ICH Guidelines Show
This article focuses on ICH Q6A for testing new drugs—Specifications: Test Procedures and Acceptance Criteria for New Drug Substances and New Drug Products: Chemical Substances—and considers pertinent sections, in order of their appearance within the guidance document. Where necessary, I have provided my comments after each excerpt. In some specific cases, the words of the Guidance are highlighted and underlined, followed immediately after by my related comments.
2.1 Periodic or Skip Testing
Periodic or skip testing is the performance of specified tests at release on pre-selected batches and/or at predetermined intervals, rather than on a batch-to-batch basis with the understanding that those batches not being tested still must meet all acceptance criteria established for that product. This represents a less than full schedule of testing and should therefore be justified and presented to and approved by the regulatory authority prior to implementation.
Author Comment: In a GMP-controlled process, the burden of testing every lot is time-consuming and expensive. Since end-product testing rarely identified process problems, 100% final testing of batches was deemed unnecessary. Under QbD/PAT, where the criterion of a set “design space” is to be met through feedback and feed-forward (continuous) testing, skip testing is an anathema. Perhaps this may be addressed in later attachments.
2.2 Release vs. Shelf-life Acceptance Criteria
The concept of different acceptance criteria for release vs. shelf-life specifications applies to drug products only; it pertains to the establishment of more restrictive criteria for the release of a drug product than are applied to the shelf-life.
Author Comment: There is much to be learned about an “ideal” from following stability samples more, not less closely. If a PAT paradigm is used to produce a product, wherein thousands of units are examined, it does not add to knowledge of the process to only examine six units for dissolution and (up to) ten for content uniformity. While it is necessary to show that a product remains potent and safe until the expiry date, merely taking small, non-statistical samples for stability tests reveals little about lot-to-lot variations over time.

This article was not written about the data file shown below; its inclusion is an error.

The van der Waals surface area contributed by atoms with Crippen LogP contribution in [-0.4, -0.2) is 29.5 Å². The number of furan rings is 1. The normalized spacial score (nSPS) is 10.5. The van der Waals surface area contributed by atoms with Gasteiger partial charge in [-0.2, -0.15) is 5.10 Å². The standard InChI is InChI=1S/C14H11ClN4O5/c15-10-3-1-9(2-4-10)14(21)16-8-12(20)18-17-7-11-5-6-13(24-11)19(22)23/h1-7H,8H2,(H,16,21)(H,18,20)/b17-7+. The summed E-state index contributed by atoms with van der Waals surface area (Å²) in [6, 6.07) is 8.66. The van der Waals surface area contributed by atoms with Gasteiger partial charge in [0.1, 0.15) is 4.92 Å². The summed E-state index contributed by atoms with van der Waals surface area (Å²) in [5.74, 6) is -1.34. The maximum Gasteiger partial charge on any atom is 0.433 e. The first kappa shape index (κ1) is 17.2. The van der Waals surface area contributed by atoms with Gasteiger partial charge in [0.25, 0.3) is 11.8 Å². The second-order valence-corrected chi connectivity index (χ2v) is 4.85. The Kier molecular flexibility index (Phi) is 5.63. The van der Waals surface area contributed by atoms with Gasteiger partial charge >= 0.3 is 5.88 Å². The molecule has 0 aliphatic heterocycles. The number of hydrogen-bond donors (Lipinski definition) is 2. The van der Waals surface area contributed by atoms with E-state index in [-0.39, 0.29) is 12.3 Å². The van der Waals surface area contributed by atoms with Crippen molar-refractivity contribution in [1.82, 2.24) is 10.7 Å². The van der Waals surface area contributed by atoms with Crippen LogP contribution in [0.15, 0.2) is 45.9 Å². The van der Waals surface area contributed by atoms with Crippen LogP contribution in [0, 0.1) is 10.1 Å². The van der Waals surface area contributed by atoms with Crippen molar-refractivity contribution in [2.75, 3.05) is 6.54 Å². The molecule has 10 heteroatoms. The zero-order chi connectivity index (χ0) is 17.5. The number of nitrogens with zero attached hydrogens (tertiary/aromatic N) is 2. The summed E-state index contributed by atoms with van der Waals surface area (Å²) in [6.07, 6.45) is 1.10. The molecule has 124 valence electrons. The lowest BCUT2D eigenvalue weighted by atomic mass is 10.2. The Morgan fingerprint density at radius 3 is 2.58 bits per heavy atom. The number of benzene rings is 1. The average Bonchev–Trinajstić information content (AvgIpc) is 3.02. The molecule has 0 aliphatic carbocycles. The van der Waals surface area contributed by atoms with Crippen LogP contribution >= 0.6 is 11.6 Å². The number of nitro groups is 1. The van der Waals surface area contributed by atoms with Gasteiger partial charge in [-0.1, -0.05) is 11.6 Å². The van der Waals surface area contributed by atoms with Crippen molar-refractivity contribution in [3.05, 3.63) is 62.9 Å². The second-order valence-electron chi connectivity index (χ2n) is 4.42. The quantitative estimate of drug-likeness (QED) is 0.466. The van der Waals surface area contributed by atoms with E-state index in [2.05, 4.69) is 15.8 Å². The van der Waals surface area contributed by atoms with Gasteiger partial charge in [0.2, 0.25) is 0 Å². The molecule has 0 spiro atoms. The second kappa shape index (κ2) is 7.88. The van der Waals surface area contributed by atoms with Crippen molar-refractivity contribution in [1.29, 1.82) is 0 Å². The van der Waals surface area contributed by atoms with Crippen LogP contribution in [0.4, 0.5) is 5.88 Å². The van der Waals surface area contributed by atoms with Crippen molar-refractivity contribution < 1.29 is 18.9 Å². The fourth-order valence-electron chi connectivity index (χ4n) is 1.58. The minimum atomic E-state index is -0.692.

Perhaps a monitoring system, utilizing techniques similar to process controls, could be in place to ascertain what percentage of units “change” over time. These “changes” could lead to testing of those units and, depending on how many outliers occur per lot, process conditions could be correlated (using multivariate algorithms) to help determine a design space which not only makes superior product for release, but has a longer shelf life. [This would be a financial benefit, since, with a longer shelf-life, fewer lots would be recalled or returned.]
2.3 In-process Tests
In-process tests, as presented in this guideline, are tests which may be performed during the manufacture of either the drug substance or drug product, rather than as part of the formal battery of tests which are conducted prior to release. In-process tests which are only used for the purpose of adjusting process parameters within an operating range, e.g., hardness and friability of tablet cores which will be coated and individual tablet weights, are not included in the specification.
Certain tests conducted during the manufacturing process, where the acceptance criterion is identical to or tighter than the release requirement, (e.g., pH of a solution) may be sufficient to satisfy specification requirements when the test is included in the specification. However, this approach should be validated to show that test results or product performance characteristics do not change from the in-process stage to finished product.
Author Comment: While this Guidance is only ten years old, the tests cited are ancient: hardness and friability are seldom telling about modern products. Certainly, they cannot be considered PAT/QbD tests of the 21st century. The reference to tests that are more stringent than release tests is a foreshadowing of “real-time” release testing…true QbD/PAT!
2.4 Design and Development Considerations
The experience and data accumulated during the development of a new drug substance or product should form the basis for the setting of specifications. [Author Comment: The learning curve may flatten as the product is made, but changes will become apparent as experience mounts. The “data accumulated” after product development should also be utilized to make a better product.] It may be possible to propose excluding or replacing certain tests on this basis. Some examples are:
- microbiological testing for drug substances and solid dosage forms which have been shown during development not to support microbial viability or growth (see Decision Trees #6 and #8); [Author Comment: Sounds logical, but a RMM could be used occasionally to be certain.]